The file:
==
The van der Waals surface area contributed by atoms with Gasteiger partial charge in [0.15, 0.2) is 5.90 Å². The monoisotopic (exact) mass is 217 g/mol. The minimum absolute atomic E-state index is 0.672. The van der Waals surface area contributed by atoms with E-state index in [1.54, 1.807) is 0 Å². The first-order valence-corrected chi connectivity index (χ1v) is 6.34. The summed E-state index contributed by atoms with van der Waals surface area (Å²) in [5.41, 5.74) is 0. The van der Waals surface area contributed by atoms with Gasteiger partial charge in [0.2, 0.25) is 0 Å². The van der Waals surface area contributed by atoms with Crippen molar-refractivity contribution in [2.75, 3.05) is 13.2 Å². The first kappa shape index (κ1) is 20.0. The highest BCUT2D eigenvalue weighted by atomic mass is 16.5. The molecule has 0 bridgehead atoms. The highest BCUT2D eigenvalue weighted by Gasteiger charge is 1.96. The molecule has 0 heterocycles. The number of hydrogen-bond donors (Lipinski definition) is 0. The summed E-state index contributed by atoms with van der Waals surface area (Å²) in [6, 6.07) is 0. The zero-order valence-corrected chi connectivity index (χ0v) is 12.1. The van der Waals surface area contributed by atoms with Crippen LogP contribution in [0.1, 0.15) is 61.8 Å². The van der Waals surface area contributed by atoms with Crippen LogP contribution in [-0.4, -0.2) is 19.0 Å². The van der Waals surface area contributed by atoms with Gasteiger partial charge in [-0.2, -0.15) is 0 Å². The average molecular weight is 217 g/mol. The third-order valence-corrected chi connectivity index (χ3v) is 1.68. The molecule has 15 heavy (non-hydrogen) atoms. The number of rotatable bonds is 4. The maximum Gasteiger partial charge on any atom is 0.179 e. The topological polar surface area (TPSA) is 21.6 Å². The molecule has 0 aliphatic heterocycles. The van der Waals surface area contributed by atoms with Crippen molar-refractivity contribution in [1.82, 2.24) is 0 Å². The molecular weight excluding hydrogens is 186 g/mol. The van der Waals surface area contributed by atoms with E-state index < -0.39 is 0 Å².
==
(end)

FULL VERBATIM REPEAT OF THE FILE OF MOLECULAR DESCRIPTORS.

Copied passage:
The van der Waals surface area contributed by atoms with Gasteiger partial charge in [0.15, 0.2) is 5.90 Å². The monoisotopic (exact) mass is 217 g/mol. The minimum absolute atomic E-state index is 0.672. The van der Waals surface area contributed by atoms with E-state index in [1.54, 1.807) is 0 Å². The first-order valence-corrected chi connectivity index (χ1v) is 6.34. The summed E-state index contributed by atoms with van der Waals surface area (Å²) in [5.41, 5.74) is 0. The van der Waals surface area contributed by atoms with Gasteiger partial charge in [0.2, 0.25) is 0 Å². The van der Waals surface area contributed by atoms with Crippen molar-refractivity contribution in [2.75, 3.05) is 13.2 Å². The first kappa shape index (κ1) is 20.0. The highest BCUT2D eigenvalue weighted by atomic mass is 16.5. The molecule has 0 bridgehead atoms. The highest BCUT2D eigenvalue weighted by Gasteiger charge is 1.96. The molecule has 0 heterocycles. The number of hydrogen-bond donors (Lipinski definition) is 0. The summed E-state index contributed by atoms with van der Waals surface area (Å²) in [6, 6.07) is 0. The zero-order valence-corrected chi connectivity index (χ0v) is 12.1. The van der Waals surface area contributed by atoms with Crippen LogP contribution in [0.1, 0.15) is 61.8 Å². The van der Waals surface area contributed by atoms with Crippen LogP contribution in [-0.4, -0.2) is 19.0 Å². The van der Waals surface area contributed by atoms with Gasteiger partial charge in [-0.2, -0.15) is 0 Å². The average molecular weight is 217 g/mol. The third-order valence-corrected chi connectivity index (χ3v) is 1.68. The molecule has 15 heavy (non-hydrogen) atoms. The number of rotatable bonds is 4. The maximum Gasteiger partial charge on any atom is 0.179 e. The topological polar surface area (TPSA) is 21.6 Å². The molecule has 0 aliphatic heterocycles. The van der Waals surface area contributed by atoms with Crippen molar-refractivity contribution in [1.82, 2.24) is 0 Å². The molecular weight excluding hydrogens is 186 g/mol. The van der Waals surface area contributed by atoms with E-state index < -0.39 is 0 Å².